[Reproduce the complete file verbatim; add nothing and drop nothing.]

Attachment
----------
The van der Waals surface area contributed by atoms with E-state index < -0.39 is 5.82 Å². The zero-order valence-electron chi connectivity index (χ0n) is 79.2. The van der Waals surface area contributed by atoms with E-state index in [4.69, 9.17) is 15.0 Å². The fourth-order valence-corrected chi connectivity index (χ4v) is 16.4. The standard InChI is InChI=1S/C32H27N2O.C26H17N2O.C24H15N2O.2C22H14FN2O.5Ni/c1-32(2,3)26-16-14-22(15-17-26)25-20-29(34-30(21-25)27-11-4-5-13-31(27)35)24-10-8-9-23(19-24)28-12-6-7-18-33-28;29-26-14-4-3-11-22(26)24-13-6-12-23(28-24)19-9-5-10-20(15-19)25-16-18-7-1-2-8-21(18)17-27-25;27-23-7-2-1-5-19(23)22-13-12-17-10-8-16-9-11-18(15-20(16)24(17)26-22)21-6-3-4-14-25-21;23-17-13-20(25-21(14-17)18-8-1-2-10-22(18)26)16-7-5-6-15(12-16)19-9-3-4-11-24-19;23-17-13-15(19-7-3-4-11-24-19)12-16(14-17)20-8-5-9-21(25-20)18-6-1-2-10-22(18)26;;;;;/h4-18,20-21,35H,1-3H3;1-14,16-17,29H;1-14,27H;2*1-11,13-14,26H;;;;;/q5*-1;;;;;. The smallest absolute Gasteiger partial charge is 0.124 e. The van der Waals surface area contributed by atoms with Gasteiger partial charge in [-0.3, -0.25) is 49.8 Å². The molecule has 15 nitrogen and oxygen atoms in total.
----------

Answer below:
The van der Waals surface area contributed by atoms with E-state index < -0.39 is 5.82 Å². The zero-order valence-electron chi connectivity index (χ0n) is 79.2. The van der Waals surface area contributed by atoms with E-state index in [4.69, 9.17) is 15.0 Å². The fourth-order valence-corrected chi connectivity index (χ4v) is 16.4. The standard InChI is InChI=1S/C32H27N2O.C26H17N2O.C24H15N2O.2C22H14FN2O.5Ni/c1-32(2,3)26-16-14-22(15-17-26)25-20-29(34-30(21-25)27-11-4-5-13-31(27)35)24-10-8-9-23(19-24)28-12-6-7-18-33-28;29-26-14-4-3-11-22(26)24-13-6-12-23(28-24)19-9-5-10-20(15-19)25-16-18-7-1-2-8-21(18)17-27-25;27-23-7-2-1-5-19(23)22-13-12-17-10-8-16-9-11-18(15-20(16)24(17)26-22)21-6-3-4-14-25-21;23-17-13-20(25-21(14-17)18-8-1-2-10-22(18)26)16-7-5-6-15(12-16)19-9-3-4-11-24-19;23-17-13-15(19-7-3-4-11-24-19)12-16(14-17)20-8-5-9-21(25-20)18-6-1-2-10-22(18)26;;;;;/h4-18,20-21,35H,1-3H3;1-14,16-17,29H;1-14,27H;2*1-11,13-14,26H;;;;;/q5*-1;;;;;. The smallest absolute Gasteiger partial charge is 0.124 e. The van der Waals surface area contributed by atoms with Gasteiger partial charge in [-0.3, -0.25) is 49.8 Å². The molecule has 15 nitrogen and oxygen atoms in total.